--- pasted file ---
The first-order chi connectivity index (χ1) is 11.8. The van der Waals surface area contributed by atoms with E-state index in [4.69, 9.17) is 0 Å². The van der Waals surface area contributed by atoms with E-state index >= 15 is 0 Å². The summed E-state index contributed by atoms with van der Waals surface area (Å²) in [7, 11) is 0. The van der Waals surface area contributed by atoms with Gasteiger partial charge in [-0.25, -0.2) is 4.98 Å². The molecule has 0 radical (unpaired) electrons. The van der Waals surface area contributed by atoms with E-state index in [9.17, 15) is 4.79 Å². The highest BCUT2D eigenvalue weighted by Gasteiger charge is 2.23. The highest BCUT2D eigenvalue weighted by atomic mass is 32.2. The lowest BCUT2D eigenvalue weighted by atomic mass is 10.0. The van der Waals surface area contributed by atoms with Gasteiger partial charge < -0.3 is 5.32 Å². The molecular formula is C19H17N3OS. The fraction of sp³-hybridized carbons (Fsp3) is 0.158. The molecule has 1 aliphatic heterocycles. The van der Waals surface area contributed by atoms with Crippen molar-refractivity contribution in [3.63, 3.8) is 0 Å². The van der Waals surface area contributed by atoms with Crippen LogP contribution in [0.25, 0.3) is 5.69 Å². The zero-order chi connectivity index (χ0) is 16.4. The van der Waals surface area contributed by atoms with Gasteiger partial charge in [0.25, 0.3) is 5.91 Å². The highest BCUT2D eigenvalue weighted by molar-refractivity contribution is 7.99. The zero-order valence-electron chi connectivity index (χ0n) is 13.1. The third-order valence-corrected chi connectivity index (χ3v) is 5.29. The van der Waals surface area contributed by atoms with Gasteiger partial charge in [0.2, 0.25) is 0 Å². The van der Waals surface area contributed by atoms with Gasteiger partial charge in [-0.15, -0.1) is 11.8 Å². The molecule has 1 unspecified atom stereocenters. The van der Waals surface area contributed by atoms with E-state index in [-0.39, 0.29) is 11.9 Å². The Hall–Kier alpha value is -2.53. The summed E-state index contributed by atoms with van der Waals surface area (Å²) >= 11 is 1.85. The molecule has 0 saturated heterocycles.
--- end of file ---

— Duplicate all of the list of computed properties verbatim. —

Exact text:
The first-order chi connectivity index (χ1) is 11.8. The van der Waals surface area contributed by atoms with E-state index in [4.69, 9.17) is 0 Å². The van der Waals surface area contributed by atoms with E-state index >= 15 is 0 Å². The summed E-state index contributed by atoms with van der Waals surface area (Å²) in [7, 11) is 0. The van der Waals surface area contributed by atoms with Gasteiger partial charge in [-0.25, -0.2) is 4.98 Å². The molecule has 0 radical (unpaired) electrons. The van der Waals surface area contributed by atoms with E-state index in [9.17, 15) is 4.79 Å². The highest BCUT2D eigenvalue weighted by Gasteiger charge is 2.23. The highest BCUT2D eigenvalue weighted by atomic mass is 32.2. The lowest BCUT2D eigenvalue weighted by atomic mass is 10.0. The van der Waals surface area contributed by atoms with Gasteiger partial charge < -0.3 is 5.32 Å². The molecular formula is C19H17N3OS. The fraction of sp³-hybridized carbons (Fsp3) is 0.158. The molecule has 1 aliphatic heterocycles. The van der Waals surface area contributed by atoms with Crippen molar-refractivity contribution in [3.63, 3.8) is 0 Å². The van der Waals surface area contributed by atoms with Crippen LogP contribution in [0.25, 0.3) is 5.69 Å². The zero-order chi connectivity index (χ0) is 16.4. The van der Waals surface area contributed by atoms with Gasteiger partial charge in [0.25, 0.3) is 5.91 Å². The highest BCUT2D eigenvalue weighted by molar-refractivity contribution is 7.99. The zero-order valence-electron chi connectivity index (χ0n) is 13.1. The third-order valence-corrected chi connectivity index (χ3v) is 5.29. The van der Waals surface area contributed by atoms with Gasteiger partial charge in [0.2, 0.25) is 0 Å². The van der Waals surface area contributed by atoms with Gasteiger partial charge in [-0.15, -0.1) is 11.8 Å². The molecule has 1 unspecified atom stereocenters. The van der Waals surface area contributed by atoms with E-state index in [-0.39, 0.29) is 11.9 Å². The Hall–Kier alpha value is -2.53. The summed E-state index contributed by atoms with van der Waals surface area (Å²) >= 11 is 1.85. The molecule has 0 saturated heterocycles.